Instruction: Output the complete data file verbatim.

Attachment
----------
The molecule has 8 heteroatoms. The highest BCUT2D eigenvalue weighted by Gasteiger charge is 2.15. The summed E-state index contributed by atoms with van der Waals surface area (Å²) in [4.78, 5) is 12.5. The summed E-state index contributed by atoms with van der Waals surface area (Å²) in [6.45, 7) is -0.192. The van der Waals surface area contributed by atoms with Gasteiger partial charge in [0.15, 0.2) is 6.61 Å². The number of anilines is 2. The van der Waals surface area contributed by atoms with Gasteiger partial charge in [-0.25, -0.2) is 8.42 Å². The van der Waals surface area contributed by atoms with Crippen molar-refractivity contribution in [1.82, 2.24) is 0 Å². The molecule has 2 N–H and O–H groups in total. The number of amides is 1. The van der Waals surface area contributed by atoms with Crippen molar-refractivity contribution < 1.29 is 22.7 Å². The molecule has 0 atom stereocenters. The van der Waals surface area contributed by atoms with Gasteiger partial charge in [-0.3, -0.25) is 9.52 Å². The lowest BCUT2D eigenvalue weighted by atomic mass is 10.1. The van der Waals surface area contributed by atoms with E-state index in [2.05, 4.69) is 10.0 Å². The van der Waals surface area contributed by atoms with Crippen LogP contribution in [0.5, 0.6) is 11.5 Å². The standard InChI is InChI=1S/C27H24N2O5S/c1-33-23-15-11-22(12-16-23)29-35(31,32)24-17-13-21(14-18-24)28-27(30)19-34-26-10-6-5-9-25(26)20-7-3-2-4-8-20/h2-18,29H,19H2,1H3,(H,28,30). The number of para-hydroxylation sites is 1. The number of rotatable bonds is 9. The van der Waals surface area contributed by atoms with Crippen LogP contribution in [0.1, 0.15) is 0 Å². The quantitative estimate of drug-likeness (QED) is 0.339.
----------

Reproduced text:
The molecule has 8 heteroatoms. The highest BCUT2D eigenvalue weighted by Gasteiger charge is 2.15. The summed E-state index contributed by atoms with van der Waals surface area (Å²) in [4.78, 5) is 12.5. The summed E-state index contributed by atoms with van der Waals surface area (Å²) in [6.45, 7) is -0.192. The van der Waals surface area contributed by atoms with Gasteiger partial charge in [0.15, 0.2) is 6.61 Å². The number of anilines is 2. The van der Waals surface area contributed by atoms with Gasteiger partial charge in [-0.25, -0.2) is 8.42 Å². The van der Waals surface area contributed by atoms with Crippen molar-refractivity contribution in [1.82, 2.24) is 0 Å². The molecule has 2 N–H and O–H groups in total. The number of amides is 1. The van der Waals surface area contributed by atoms with Crippen molar-refractivity contribution < 1.29 is 22.7 Å². The molecule has 0 atom stereocenters. The van der Waals surface area contributed by atoms with Gasteiger partial charge in [-0.3, -0.25) is 9.52 Å². The lowest BCUT2D eigenvalue weighted by atomic mass is 10.1. The van der Waals surface area contributed by atoms with E-state index in [2.05, 4.69) is 10.0 Å². The van der Waals surface area contributed by atoms with Crippen LogP contribution in [0.5, 0.6) is 11.5 Å². The standard InChI is InChI=1S/C27H24N2O5S/c1-33-23-15-11-22(12-16-23)29-35(31,32)24-17-13-21(14-18-24)28-27(30)19-34-26-10-6-5-9-25(26)20-7-3-2-4-8-20/h2-18,29H,19H2,1H3,(H,28,30). The number of para-hydroxylation sites is 1. The number of rotatable bonds is 9. The van der Waals surface area contributed by atoms with Crippen LogP contribution in [0.1, 0.15) is 0 Å². The quantitative estimate of drug-likeness (QED) is 0.339.